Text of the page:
Middle Fork fire grows to almost 8,000 acres
STEAMBOAT SPRINGS — Warm and windy conditions caused the Middle Fork Fire to grow by about 380 acres Saturday. The growth occurred primarily along the southern perimeter, according to the fire’s Type III incident team.
As of Sunday morning, the fire had scorched 7,897 acres.
The fire is burning in the Mount Zirkel Wilderness Area in the Routt National Forest, about 10 miles north of Steamboat Springs.
“Wind-thrown embers ignited numerous small spot fires outside the main body of the fire, most of which appear north and south of the fire perimeter,” according to the team.
The current increase in fire activity is occurring in heavy timber stands on the ridge north of South Fork drainage and Horse Thief Peak.https://de8e1d35ab58362cb9429ee75f6ec75b.safeframe.googlesyndication.com/safeframe/1-0-37/html/container.html
With much cooler temperatures on Sunday and higher humidity, the weather should temper the fire’s growth.
On Sunday, winds were forecast between 5 to 10 mph, gusting to 20 mph.
“Crews expect to see the fire creeping, smoldering and isolated and group torching events, mostly during windy conditions,” fire officials said.
With several cold fronts moving through, a freeze warning is in effect for Sunday night. A low temperature of 21 degrees is forecast for Sunday night in Steamboat and 23 degrees on Monday night, according to the National Weather Service. A high of 57 is forecast for Monday with light wind, climbing to a high of 71 on Tuesday.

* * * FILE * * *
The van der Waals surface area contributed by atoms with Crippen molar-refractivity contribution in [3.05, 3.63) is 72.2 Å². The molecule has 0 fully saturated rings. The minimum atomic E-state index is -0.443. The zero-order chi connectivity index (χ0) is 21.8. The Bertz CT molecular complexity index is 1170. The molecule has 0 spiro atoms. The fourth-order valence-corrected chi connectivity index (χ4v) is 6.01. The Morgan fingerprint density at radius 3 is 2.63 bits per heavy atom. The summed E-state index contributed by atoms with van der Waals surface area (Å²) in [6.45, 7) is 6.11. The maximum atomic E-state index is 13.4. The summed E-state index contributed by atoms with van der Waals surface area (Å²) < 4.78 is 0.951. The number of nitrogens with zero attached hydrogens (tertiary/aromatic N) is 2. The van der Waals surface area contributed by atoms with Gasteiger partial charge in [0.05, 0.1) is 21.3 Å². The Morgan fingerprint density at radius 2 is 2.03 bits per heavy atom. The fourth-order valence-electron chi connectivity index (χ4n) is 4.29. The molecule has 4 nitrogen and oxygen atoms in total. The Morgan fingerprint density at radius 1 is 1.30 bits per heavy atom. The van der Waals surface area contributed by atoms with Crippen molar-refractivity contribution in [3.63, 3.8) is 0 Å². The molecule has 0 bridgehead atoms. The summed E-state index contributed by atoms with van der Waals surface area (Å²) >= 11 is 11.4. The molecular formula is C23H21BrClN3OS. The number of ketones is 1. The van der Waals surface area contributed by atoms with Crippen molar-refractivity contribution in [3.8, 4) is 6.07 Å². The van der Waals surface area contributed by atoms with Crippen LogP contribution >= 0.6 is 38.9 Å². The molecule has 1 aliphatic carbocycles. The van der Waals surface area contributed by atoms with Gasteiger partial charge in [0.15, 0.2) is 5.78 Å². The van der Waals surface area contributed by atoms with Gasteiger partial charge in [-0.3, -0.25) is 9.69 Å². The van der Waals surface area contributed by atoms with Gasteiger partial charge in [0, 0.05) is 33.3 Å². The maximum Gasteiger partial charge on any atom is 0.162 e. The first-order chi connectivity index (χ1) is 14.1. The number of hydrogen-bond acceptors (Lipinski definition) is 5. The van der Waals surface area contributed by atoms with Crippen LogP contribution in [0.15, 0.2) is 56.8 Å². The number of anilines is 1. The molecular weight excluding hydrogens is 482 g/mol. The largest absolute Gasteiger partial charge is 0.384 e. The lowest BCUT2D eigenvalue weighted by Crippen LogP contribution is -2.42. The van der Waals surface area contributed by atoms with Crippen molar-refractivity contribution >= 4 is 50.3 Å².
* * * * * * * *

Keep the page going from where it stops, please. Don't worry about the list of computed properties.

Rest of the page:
There is no precipitation in the forecast through next Sunday.
Closures related to the Middle Fork Fire are in effect, and visitors are asked to avoid that area for their safety and to allow firefighting crews to focus on fire operations.
While the goal is full suppression, the fire management team expects the Middle Fork Fire to remain active until the weather becomes persistently cool. About 89 personnel are working on the fire, with four helicopters and one fixed-wing airplane.
Stage 2 fire restrictions remain in effect for Routt and Jackson counties.
In the latest update, the fire management crew also thanked the community for donations of “sweets and treats,” but noted the Incident Command Post “can quickly become overwhelmed with goods we can’t consume.”
The team suggested donations can also be made to local fire districts, which protect and serve local communities year-round.
On Sunday, air quality advisories were issued for Jackson and Larimer counties but not Routt County.
There are no evacuations in effect. The cause of the fire is attributed to lightning.
To sign up for alerts, visit http://routtcountyalerts.com.
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The Bureau of Land Management is planning prescribed burns in Grand County ahead of the fire season.